Avoid swimming in interplanetary lakes: Research confirms oily 'water' on Saturn's moon
Titan, one of Saturn's moons, is the only moon in the solar system with an atmosphere -- ten times denser than the atmosphere of Earth. Five years ago, the Cassini-Huygens mission to Saturn, a collaboration between the European Space Agency and NASA, sent a probe through Titan's atmosphere, revealing that Titan is home to a landscape that includes hills, valleys and most notably lakes.
A researcher involved with the mission, Prof. Akiva Bar-Nun of Tel Aviv University's Department of Geophysics and Planetary Sciences, has now determined the composition of these lakes. Taking into account the chemical components of Titan's atmosphere, he has demonstrated that the lakes are not composed of water but contain liquid hydrocarbons like ethane and methane, which are also found in oil and gas wells on Earth.
Gases turned to rain
"Titan's unique atmosphere does not include nitrogen and oxygen like Earth's, but rather nitrogen and methane," Prof. Bar-Nun says. Solar irradiation of the methane in Titan's atmosphere produces a variety of hydrocarbon gases, which condense in the atmosphere and fall to the surface of Saturn's moon.
"Upon reaching the cold surface, they liquefy, raining down, flowing through the gullies and accumulating into lakes ― but you wouldn't want to jump into them on a summer holiday," he continues. Further solar irradiation of these hydrocarbons in the atmosphere also produces tiny globules of polymers, or aerosols, which give Titan its famed orange glow.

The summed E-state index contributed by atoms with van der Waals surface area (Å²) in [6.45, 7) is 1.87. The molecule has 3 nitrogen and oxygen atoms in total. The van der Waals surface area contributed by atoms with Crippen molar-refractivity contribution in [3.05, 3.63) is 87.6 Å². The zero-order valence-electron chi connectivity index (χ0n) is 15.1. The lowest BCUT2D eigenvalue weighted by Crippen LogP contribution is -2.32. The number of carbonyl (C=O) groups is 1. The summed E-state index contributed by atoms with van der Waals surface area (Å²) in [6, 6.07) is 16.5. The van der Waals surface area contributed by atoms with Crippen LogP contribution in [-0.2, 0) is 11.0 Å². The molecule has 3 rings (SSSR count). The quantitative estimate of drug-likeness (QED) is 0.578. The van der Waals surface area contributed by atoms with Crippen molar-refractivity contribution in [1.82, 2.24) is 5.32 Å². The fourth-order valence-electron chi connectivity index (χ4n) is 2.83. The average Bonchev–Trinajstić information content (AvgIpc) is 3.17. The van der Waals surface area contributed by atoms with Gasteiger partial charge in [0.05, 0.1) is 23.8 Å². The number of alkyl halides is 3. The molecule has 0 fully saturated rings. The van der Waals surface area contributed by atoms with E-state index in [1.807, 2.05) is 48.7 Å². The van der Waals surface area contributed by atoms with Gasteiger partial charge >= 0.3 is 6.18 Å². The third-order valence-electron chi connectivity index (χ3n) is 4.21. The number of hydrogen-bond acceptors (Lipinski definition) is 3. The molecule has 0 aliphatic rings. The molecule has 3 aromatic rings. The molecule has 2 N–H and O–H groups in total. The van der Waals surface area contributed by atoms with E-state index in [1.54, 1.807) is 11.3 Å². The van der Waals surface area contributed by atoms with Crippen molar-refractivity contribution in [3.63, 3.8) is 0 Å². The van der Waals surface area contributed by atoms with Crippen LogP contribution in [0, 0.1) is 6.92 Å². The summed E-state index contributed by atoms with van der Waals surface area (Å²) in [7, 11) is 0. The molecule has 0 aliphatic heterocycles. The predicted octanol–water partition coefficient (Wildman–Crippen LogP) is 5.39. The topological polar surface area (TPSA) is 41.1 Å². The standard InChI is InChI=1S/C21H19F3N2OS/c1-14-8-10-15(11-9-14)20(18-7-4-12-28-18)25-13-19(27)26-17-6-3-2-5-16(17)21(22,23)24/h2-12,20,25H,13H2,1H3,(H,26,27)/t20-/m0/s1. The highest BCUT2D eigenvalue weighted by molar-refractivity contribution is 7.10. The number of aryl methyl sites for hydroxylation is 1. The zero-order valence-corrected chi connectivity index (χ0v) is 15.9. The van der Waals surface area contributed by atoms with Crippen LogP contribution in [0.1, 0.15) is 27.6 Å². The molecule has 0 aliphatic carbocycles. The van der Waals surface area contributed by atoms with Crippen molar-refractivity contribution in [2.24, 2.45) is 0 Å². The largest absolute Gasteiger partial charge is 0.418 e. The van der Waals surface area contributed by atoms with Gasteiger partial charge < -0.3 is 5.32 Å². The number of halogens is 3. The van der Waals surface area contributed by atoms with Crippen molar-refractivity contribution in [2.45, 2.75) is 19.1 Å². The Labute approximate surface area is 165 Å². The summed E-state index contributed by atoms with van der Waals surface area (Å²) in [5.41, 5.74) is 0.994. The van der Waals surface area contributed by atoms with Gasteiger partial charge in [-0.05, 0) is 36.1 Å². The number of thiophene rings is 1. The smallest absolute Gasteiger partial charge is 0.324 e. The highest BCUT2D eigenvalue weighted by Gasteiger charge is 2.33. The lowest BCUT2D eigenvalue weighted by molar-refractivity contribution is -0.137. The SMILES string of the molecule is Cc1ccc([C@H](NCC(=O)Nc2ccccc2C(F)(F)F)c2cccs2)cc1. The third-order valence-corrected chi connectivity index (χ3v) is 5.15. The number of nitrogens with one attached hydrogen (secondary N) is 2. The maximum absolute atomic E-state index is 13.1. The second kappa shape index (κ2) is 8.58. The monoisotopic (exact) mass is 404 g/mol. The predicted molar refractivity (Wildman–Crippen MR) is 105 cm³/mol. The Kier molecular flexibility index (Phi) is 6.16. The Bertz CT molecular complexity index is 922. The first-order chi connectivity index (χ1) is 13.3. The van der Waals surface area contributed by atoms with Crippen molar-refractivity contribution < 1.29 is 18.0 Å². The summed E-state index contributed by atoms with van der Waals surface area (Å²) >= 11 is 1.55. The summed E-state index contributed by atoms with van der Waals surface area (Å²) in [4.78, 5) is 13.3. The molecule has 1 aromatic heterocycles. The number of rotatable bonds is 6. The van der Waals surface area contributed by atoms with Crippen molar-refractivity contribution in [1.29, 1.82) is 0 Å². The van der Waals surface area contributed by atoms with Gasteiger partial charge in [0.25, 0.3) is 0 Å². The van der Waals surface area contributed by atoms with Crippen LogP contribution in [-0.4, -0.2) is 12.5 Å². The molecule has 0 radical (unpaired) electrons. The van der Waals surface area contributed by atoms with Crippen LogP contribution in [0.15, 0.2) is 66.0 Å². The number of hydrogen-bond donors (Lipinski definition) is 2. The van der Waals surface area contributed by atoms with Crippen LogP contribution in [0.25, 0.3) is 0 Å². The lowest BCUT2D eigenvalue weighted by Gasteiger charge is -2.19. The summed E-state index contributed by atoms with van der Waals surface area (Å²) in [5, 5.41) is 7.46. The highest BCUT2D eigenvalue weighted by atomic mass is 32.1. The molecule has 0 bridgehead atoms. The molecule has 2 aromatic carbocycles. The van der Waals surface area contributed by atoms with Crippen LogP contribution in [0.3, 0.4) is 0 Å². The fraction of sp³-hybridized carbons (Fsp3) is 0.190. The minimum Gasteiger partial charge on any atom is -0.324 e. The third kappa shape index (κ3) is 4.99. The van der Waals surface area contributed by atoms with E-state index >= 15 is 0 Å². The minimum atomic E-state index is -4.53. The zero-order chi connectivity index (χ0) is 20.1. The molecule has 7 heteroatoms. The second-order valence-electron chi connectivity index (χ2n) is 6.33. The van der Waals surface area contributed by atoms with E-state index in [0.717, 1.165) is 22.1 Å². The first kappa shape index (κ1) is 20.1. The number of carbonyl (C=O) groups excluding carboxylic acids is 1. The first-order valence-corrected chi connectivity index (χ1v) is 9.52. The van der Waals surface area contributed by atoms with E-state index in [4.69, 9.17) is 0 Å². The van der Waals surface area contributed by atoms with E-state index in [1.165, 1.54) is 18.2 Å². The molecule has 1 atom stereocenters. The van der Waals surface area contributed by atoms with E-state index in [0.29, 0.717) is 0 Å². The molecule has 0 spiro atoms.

The chemical processes on Titan are different than those on Earth because there is no water vapor in Titan's air, leading to hydrocarbon-based lakes unlike those seen on our planet. Because of this, the frequent claims that Titan could be a laboratory for the investigation of life's emergence on Earth are unfounded, he says.
From Titan to Siberia?
Prof. Bar-Nun says that these recent findings confirm predictions that he made in 1979, when he first developed the theory that there were lakes on Titan. Upon falling to the moon's surface, he theorized, the hydrocarbons in the atmosphere would form lakes with a depth of approximately 43 meters had they been covering the entire surface of Titan. In addition, he hypothesized that the same elements would form aerosols in the atmosphere.
The Cassini-Huygens mission also confirmed a prediction that Prof. Bar-Nun and his fellow researchers made in 1999 regarding the height of mountains on Titan. Titan's water-ice crust, he explains, has similar properties to the permafrost found in Siberia. Being partly fluid, permafrost permits hills and mountains to rise no higher than 1,900 meters, or approximately 6,200 feet. And indeed, no hill or mountain on Titan's surface exceeds that height, the researchers found.